When viewing a film of a loading machine, one thing I noticed right away was the thing went very slowly. So slowly in fact that at first it appeared to not be functioning.
Sometime back there was a thread somewhere about accidents and HMTD was right up there with suspicious consistency.
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[*] posted on 1-3-2010 at 04:42


Thanks for the heads up on glass quicksilver - I have been considering glass tubes for HMTD.
But when I hear of HMTD accidents I'm inclined to assume some kind of careless handling, energetic pressing, incompatible metal or insufficiently-washed product.


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[*] posted on 2-3-2010 at 10:53


It's (HMTD) the only energetic peroxide that the US Bureau of Mines (USBoM) ever considered and tested. At that time (1912 + or -) plastic and polymers were really unavailable but they did have bake-a-Lite and that was what they used for testing initiation. They found that from that standpoint HMTD was quite respectable in initiation however the shelf life was much lower than Hg Fulminate. And that was exactly what they were attempting to try and move from. this was the first time that azides were examined commercially & by a gov't testing agency. Scores of material are available from the USBoM (now defunct) but reprinted in both white papers and a book specifically dealing with the subject. Detonators for High Explosives; Hall, Howell, & Taylor - ISBN 1-4276-1460-1. The book is where most of the material is re-printed. I searched for quite a long time to get the originals in their entire length.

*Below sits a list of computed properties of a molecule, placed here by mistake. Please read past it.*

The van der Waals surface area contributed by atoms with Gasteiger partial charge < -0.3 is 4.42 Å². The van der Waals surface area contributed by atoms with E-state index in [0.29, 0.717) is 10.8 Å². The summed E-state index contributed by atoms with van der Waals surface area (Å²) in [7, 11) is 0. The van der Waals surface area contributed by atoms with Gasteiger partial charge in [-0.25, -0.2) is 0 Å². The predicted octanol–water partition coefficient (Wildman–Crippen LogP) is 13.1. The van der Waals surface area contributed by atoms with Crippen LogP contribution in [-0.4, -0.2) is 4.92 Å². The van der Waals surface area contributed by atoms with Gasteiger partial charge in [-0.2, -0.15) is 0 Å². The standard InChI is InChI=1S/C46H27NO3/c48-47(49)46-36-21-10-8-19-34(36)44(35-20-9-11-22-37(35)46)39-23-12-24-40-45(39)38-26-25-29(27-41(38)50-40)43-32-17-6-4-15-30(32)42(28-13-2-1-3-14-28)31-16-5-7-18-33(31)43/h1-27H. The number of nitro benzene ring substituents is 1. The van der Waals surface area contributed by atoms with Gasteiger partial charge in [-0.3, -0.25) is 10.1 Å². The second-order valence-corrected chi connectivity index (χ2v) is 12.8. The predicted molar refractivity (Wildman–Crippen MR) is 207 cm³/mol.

And outstanding experiment was making dinitrohexamine as one were to make RDX but instead, use that to make HMTD. The resultant appeared to have perhaps one of the most interesting properties. It appeared stronger than HMTD yet the yield was somewhat less! The material appeared to be longer lasting (shelf life) and popped when exposed to flame instead of burn on a sample of tens of milligrams level. It appears granular instead of somewhat "soft" and in all likelihood is more sensitive if mishandled.